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Foot Ankle Clin. 2010 Jun;15(2):245-64. doi: 10.1016/j.fcl.2010.01.003.

Residual clubfoot in children.

Author information

1
Department of Paediatric Orthopaedics, Southampton University Hospital, Tremona Road, Southampton, Hampshire, SO16 6YD, UK. m.uglow@btclick.com

Abstract

The deformities encountered in any patient who has residual clubfoot comprise various degrees of equinus, varus, adduction, supination, cavus, and toe deformity. Joint flexibility or stiffness, tarsal dysmorphism, articular incongruence, and progressive degrees of degeneration may be present. Add to this the scars of previous attempts at correction and various etiologic factors, and surgeons can find that treatment solutions are far from straightforward. A philosophy of careful history, examination, investigation, and surgery à la carte will provide a safe foundation for treating patients who have these often complex and difficult problems. A surgical strategy progressing from proximal to distal, performing soft tissue surgery before fixed deformity occurs, extra-articular osteotomies to correct bony deformity, and augmentation with rebalancing of soft tissue-deforming forces will help improve pain and function for many patients. Joint fusions should be reserved as a last salvage option to avoid future degeneration of adjacent joints.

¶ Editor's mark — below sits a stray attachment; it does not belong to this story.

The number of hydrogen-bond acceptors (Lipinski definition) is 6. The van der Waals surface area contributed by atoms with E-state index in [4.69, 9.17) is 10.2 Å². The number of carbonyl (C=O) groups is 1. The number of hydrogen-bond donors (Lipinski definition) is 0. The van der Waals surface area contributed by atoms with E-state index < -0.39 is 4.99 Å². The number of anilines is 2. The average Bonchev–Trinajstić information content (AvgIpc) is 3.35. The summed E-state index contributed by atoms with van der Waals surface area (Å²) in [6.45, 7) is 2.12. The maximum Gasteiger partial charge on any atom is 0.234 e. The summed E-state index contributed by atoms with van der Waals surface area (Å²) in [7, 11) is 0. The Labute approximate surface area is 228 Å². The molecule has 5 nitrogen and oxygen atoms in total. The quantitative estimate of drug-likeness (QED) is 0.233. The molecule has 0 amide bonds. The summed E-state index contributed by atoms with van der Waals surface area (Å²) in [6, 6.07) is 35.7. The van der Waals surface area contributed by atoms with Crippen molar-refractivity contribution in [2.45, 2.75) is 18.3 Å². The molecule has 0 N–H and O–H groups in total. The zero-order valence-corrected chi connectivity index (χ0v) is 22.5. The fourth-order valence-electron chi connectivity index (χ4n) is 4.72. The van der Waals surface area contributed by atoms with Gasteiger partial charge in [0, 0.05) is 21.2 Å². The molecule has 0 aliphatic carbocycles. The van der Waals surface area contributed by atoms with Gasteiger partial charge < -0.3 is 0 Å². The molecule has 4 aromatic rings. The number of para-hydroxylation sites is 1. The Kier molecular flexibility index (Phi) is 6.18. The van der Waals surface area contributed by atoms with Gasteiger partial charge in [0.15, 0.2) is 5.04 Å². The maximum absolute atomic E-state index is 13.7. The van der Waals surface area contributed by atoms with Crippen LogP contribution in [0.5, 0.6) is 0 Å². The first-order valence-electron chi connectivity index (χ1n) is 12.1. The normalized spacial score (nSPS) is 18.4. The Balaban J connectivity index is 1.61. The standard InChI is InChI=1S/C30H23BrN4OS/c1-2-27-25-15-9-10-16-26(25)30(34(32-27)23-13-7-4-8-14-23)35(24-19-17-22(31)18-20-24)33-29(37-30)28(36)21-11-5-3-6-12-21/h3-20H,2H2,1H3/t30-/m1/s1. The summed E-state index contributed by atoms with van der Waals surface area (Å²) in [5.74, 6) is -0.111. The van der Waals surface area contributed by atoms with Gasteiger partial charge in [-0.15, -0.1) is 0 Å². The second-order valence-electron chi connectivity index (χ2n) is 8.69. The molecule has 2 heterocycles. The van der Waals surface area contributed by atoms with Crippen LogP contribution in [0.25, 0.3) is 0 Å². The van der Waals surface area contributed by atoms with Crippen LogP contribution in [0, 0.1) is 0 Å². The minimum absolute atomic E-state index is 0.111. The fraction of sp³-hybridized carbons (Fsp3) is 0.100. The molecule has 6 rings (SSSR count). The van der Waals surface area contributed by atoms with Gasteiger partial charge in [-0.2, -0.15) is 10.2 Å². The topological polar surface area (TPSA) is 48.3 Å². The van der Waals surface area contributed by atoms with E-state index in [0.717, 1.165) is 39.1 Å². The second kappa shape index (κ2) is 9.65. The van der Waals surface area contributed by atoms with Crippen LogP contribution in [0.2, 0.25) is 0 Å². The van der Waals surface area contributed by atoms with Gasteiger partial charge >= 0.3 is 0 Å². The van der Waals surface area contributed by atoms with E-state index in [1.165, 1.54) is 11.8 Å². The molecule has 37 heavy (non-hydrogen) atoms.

PMID:
20534354
DOI:
10.1016/j.fcl.2010.01.003
[Indexed for MEDLINE]

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